Troutman Town Council focuses on economic development
BY DEBBIE PAGE
Russ Rogerson, director of the Economic Development Partnership of Iredell County, is excited about the commerical opportunies he sees on the horizon for Troutman.
Speaking at the Town Council retreat on Friday, Rogerson discussed the outlook for economic development in the town and the surrounding area.
With a small industrial park now underway, a 300,000-square-foot warehouse soon to open, and several new businesses, the town is beginning to see the commercial and industrial boom that officials desire.
The area is also experiencing the necessary population growth to feed into these new economic engines.
Rogerson touted Iredell as a unique county that has areas suitable for business headquarters and manufacturing facilities to rural agricultural areas. With the county’s excellent interstate access, he believes distribution, heavy industrial and high-tech businesses are all viable possibilities here.
Rogerson has been working with the council over the past year to fully understand Troutman’s specific economic vision and determine “what’s right for you so we can knock on doors to find things that are a good fit for Troutman and drive investment here.”
He noted that business and commercial activity has been high recently. In the past fiscal year, his organization has fielded 150 inquiries and is currently overseeing 113 active projects. They also have had 35 site visits.
Rogerson explained there is heavy interest in the new 300,000-square-foot facility off Old Murdock Road, commenting that many companies now look for existing buildings first since they can get operational much more quickly.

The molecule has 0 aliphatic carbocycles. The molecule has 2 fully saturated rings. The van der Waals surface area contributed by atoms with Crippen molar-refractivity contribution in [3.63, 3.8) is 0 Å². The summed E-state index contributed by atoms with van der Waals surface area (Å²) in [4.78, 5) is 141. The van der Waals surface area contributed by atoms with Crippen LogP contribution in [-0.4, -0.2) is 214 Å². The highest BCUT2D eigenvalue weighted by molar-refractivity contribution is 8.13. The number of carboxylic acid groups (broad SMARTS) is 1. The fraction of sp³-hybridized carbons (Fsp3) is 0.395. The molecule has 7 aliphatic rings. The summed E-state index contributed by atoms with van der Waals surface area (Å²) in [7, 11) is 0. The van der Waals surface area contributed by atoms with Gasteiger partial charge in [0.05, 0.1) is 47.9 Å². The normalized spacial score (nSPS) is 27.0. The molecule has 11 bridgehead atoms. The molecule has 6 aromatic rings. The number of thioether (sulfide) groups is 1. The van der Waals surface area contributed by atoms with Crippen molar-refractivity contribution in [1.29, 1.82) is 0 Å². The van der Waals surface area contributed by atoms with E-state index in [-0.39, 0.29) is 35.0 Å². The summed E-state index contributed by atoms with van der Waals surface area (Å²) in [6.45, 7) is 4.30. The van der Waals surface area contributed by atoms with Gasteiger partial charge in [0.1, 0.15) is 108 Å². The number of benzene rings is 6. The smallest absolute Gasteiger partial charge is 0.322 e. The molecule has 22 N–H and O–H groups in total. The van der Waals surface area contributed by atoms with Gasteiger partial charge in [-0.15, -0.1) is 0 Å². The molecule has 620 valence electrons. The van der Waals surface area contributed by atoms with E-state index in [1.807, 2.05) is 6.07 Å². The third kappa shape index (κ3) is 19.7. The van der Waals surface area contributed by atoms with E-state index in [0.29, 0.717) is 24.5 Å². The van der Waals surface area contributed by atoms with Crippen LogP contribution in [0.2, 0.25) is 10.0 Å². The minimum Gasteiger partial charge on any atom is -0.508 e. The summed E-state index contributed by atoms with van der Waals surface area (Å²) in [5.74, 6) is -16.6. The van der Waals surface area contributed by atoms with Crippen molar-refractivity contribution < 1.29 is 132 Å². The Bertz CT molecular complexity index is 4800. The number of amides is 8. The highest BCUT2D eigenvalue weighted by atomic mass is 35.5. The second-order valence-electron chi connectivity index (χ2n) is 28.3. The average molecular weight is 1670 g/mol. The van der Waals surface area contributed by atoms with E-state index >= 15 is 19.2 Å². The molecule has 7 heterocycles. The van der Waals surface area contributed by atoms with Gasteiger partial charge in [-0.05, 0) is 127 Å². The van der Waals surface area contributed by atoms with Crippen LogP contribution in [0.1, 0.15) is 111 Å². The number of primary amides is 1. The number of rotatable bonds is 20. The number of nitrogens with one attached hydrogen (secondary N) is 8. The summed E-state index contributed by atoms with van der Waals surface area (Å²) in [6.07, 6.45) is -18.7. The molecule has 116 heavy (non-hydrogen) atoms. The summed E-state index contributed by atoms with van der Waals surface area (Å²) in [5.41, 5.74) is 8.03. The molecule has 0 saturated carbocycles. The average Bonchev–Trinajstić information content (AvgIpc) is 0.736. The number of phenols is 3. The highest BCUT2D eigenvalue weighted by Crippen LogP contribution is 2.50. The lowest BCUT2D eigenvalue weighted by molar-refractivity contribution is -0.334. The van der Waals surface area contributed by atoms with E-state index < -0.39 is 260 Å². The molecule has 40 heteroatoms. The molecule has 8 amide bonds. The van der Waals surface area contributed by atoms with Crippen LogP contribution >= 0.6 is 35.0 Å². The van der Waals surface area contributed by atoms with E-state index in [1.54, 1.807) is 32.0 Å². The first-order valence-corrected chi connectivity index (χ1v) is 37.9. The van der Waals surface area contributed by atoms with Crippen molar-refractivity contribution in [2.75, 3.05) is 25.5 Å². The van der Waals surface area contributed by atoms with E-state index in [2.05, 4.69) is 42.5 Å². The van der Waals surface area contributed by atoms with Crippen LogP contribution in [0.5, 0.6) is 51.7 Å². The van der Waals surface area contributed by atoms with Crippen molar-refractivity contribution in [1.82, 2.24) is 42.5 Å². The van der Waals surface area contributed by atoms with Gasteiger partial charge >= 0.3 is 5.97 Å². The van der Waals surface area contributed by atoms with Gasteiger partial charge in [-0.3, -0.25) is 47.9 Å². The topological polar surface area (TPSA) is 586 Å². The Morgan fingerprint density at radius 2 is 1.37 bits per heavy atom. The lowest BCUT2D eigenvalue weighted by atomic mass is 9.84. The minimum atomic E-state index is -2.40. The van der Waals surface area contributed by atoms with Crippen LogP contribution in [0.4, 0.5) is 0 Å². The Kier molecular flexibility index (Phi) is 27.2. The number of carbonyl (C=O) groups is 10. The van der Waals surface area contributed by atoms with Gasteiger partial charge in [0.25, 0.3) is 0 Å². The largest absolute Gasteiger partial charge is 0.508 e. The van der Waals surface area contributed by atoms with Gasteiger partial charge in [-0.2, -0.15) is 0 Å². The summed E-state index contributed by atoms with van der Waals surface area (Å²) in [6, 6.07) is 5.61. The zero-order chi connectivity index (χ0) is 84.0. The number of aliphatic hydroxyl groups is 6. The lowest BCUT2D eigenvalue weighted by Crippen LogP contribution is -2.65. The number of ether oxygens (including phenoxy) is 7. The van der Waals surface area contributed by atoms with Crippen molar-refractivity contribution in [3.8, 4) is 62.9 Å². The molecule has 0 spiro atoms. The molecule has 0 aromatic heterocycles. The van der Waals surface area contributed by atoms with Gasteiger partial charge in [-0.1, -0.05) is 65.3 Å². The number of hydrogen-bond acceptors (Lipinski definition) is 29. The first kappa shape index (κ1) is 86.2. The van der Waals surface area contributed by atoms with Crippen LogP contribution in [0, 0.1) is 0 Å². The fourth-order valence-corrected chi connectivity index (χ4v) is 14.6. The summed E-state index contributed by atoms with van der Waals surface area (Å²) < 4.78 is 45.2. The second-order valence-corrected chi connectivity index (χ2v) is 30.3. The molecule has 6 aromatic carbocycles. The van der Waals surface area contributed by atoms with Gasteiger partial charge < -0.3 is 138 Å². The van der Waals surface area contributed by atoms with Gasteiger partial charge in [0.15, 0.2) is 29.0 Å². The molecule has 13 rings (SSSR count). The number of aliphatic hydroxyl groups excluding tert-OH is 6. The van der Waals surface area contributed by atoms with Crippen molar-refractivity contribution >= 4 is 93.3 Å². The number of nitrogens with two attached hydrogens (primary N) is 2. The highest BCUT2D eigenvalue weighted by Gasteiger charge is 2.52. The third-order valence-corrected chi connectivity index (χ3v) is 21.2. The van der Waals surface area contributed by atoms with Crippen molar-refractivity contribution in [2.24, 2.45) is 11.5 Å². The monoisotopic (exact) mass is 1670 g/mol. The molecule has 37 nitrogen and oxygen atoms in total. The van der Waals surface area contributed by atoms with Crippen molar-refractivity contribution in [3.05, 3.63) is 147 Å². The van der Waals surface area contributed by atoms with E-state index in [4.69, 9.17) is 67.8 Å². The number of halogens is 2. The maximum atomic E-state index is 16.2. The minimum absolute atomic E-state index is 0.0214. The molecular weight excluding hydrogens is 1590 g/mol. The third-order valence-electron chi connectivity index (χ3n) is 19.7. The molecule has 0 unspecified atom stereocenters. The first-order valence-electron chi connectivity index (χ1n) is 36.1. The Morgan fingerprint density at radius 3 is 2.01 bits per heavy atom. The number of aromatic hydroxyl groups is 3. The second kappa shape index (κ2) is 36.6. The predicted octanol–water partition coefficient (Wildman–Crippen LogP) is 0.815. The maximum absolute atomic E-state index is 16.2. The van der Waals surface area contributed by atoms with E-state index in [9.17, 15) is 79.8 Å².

Businesses now see site ready opportunities as less attractive and competition to attract businesses to these sites is tough since more exist across the state. However, few business-ready buildings are available.
However, Rogerson observed that along with the opportunities coming up Interstate 77, the development also presents some challenges. Low taxes, access, and available land are not the top business priorities now.
Instead, an available highly skilled workforce is now the No. 1 site selection factor, he said.
With a 4.5 percent unemployment rate, North Carolina has fewer workers available than in the past. Rogerson stressed that Troutman cannot be successful in attracting new commercial and industrial development without an available skilled workforce.
Local schools, Mitchell Community College, government officials, and residents must get ready to meet this need. He noted that Lincoln County starts working with its sixth- and seventh-graders to get them excited about high-paying technology careers to show them that options other than college exist.
A committee is currently meeting to add Advanced Manufacturing preparation to the curriculum in Iredell-Statesville Schools and the Mooresville Graded School Distctrict. The group is developing student-oriented training programs to launch next school year to provide a fun, interactive and educational introduction to these lucrative careers.
Rogerson emphasized that all stakeholders must get aggressive on workforce development moving forward to drive the county’s economic engines. His group is also working on a career pathway publication, Blueprint magazine, which targets to sixth- through ninth-graders to introduce them to viable high-tech careers.
Companies are also getting more involved to help solve the local work force problems, which exists across entire country. Companies are starting to invest in creating these pathways. Niagara recently provided a $10,000 grant toward workforce development, and Rogerson is looking at other funding from county and businesses.